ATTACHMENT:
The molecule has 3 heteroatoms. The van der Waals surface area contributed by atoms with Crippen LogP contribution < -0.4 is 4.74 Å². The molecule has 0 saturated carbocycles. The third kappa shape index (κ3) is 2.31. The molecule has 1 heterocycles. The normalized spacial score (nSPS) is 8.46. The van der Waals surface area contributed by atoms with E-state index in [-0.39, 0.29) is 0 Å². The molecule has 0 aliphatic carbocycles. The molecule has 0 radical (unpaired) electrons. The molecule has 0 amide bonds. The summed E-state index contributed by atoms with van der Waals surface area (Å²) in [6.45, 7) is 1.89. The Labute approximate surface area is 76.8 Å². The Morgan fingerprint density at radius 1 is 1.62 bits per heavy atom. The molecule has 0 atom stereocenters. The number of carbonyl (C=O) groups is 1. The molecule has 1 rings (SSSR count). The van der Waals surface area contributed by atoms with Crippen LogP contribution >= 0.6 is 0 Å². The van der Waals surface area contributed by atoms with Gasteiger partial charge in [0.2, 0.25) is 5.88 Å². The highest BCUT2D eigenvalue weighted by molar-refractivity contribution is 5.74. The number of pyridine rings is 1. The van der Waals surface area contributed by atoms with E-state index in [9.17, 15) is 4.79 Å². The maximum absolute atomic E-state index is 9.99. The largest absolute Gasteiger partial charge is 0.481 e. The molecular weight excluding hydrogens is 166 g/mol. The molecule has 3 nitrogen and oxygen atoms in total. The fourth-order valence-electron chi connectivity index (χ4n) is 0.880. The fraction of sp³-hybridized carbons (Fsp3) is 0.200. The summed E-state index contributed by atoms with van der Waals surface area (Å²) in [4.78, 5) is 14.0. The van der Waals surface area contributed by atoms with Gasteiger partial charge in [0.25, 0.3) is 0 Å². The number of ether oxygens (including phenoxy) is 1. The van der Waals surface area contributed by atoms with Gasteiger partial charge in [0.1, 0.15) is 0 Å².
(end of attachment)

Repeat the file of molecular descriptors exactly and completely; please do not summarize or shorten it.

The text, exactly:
The molecule has 3 heteroatoms. The van der Waals surface area contributed by atoms with Crippen LogP contribution < -0.4 is 4.74 Å². The molecule has 0 saturated carbocycles. The third kappa shape index (κ3) is 2.31. The molecule has 1 heterocycles. The normalized spacial score (nSPS) is 8.46. The van der Waals surface area contributed by atoms with E-state index in [-0.39, 0.29) is 0 Å². The molecule has 0 aliphatic carbocycles. The molecule has 0 radical (unpaired) electrons. The molecule has 0 amide bonds. The summed E-state index contributed by atoms with van der Waals surface area (Å²) in [6.45, 7) is 1.89. The Labute approximate surface area is 76.8 Å². The Morgan fingerprint density at radius 1 is 1.62 bits per heavy atom. The molecule has 0 atom stereocenters. The number of carbonyl (C=O) groups is 1. The molecule has 1 rings (SSSR count). The van der Waals surface area contributed by atoms with Crippen LogP contribution >= 0.6 is 0 Å². The van der Waals surface area contributed by atoms with Gasteiger partial charge in [0.2, 0.25) is 5.88 Å². The highest BCUT2D eigenvalue weighted by molar-refractivity contribution is 5.74. The number of pyridine rings is 1. The van der Waals surface area contributed by atoms with E-state index in [9.17, 15) is 4.79 Å². The maximum absolute atomic E-state index is 9.99. The largest absolute Gasteiger partial charge is 0.481 e. The molecular weight excluding hydrogens is 166 g/mol. The molecule has 3 nitrogen and oxygen atoms in total. The fourth-order valence-electron chi connectivity index (χ4n) is 0.880. The fraction of sp³-hybridized carbons (Fsp3) is 0.200. The summed E-state index contributed by atoms with van der Waals surface area (Å²) in [4.78, 5) is 14.0. The van der Waals surface area contributed by atoms with Gasteiger partial charge in [0.25, 0.3) is 0 Å². The number of ether oxygens (including phenoxy) is 1. The van der Waals surface area contributed by atoms with Gasteiger partial charge in [0.1, 0.15) is 0 Å².